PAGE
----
Tammy Ott prescribes crop management practices to keep plants healthy, but in college she studied pre-pharmacy in preparation for a medical degree. She quickly found her passion in agriculture, chemistry, and research, all of which lend themselves to her role as technical agronomist for Channel Seed in Nebraska.

“In the seed industry, it’s really important for me to lead an in-field, on-farm testing network to evaluate hybrids in a variety of environments,” Ott explains.

The region of Nebraska that Ott covers has a diverse geography and growing conditions. In the past couple of years, farmers in her area have experienced massive flooding and drought. Corn rootworm infestations have robbed yield, and with many farmers planting corn on corn, they have battled stalk rot, Goss’s wilt, and other challenges.

This is why in-field education is integral to her work identifying each farmer’s goals and the management challenges they face.

“A farmer must have confidence that any new product is going to work in their area. We have to know the placement and the seeding rate at the time we sell that product,” she says. “On the flip side, it’s important for me to be involved in the forecasting process with our Channel seedsmen and field sales reps to relay feedback about what the farmer customer wants to purchase.”

Ott ensures that every time she steps onto a farm, she provides value. She listens to her customers, diagnoses their crop problems, and researches solutions.

“What keeps me grounded and excited to wake up and continue my work as an agronomist is working with farm families in rural Nebraska,” she says. “You really learn the value of hard work lacing up those boots every day and doing what it takes to get the job done as a team.” 

Agronomy and Technical Services

Amy Robak-Bruce knew a career in conservation was right for her. But during college, her FFA adviser suggested she explore agronomy and her eyes were opened to the opportunities in the field.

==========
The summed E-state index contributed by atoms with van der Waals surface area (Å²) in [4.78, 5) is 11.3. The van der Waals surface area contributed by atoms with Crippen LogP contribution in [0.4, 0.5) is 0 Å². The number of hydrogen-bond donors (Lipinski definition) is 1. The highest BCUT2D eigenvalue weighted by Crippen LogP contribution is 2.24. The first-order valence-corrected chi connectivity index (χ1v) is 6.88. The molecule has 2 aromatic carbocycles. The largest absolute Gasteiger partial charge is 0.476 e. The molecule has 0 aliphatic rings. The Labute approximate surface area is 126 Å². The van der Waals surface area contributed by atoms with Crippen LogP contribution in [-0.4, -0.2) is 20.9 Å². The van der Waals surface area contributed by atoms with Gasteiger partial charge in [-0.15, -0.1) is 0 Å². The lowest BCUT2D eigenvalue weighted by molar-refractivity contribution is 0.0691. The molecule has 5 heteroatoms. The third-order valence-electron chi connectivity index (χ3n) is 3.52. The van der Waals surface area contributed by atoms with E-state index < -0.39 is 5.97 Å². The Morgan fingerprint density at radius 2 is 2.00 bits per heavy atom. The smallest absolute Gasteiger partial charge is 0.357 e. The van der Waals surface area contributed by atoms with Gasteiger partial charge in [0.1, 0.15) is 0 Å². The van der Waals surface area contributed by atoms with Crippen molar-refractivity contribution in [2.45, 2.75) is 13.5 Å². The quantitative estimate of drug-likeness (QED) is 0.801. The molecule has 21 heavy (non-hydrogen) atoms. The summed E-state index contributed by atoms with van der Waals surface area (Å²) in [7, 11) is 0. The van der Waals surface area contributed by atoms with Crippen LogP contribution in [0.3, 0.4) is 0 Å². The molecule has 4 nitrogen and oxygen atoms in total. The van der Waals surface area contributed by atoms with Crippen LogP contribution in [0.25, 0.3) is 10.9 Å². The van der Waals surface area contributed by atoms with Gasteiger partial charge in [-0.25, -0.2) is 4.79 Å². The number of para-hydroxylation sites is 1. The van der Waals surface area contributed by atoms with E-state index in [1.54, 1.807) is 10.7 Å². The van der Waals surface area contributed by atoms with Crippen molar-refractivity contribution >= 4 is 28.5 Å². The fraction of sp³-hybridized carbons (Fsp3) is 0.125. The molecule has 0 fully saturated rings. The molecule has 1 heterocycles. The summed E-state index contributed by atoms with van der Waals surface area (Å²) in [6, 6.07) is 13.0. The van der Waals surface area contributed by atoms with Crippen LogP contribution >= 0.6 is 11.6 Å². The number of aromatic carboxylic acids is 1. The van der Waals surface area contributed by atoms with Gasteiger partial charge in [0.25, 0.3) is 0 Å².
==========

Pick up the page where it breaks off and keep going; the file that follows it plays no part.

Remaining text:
After graduating and serving five years as an agronomist in North Dakota, Robak-Bruce returned to her home state of Minnesota for a new role at Centra Sota Cooperative. The majority of her work is focused in central Minnesota, which has predominantly sandy soils and a variety of crops, including corn, soybeans, potatoes, and edible beans. This area is known as the home to the state’s poultry and dairy production facilities. Producers there rely upon manure applications and irrigation and are driven to implement best management practices on the landscape.

In response, Centra Sota Co-op created a new department to provide services in nutrient and pest management, irrigation water management, and soil health sustainability with carbon market offerings.

Robak-Bruce leads that department and is one of the few people in the state licensed as an NRCS Technical Service Provider, which means she can write federal government contracts for nutrient management.

Robak-Bruce developed the Centra Sota farm planning sustainability program, which currently covers about 100,000 acres. The program starts field-by-field, evaluating manure and commercial fertilizer applications; herbicide, fungicide, and insecticide use; soil samples; cover crop practices; tillage; and irrigation water management. “We look in-depth at how farmers can get the most bang for their buck for each field in production by taking a holistic approach,” she says.

Robak-Bruce and her team readily embrace cutting-edge technologies and innovative crop production methods that work in favor of the farmer. Currently, they are discussing the developing carbon markets via a pilot project with The Nature Conservancy. They are also working with new manure sensor technologies, variable-rate liquid manure applications, and implementation of in-season cover crops on farms.

The state’s conservation and sustainability efforts continue to expand and drive important conversations between farmer, local soil and water districts, and cooperatives like Centra Sota. As she says, “The need for our services has snowballed and hasn’t yet calmed down.”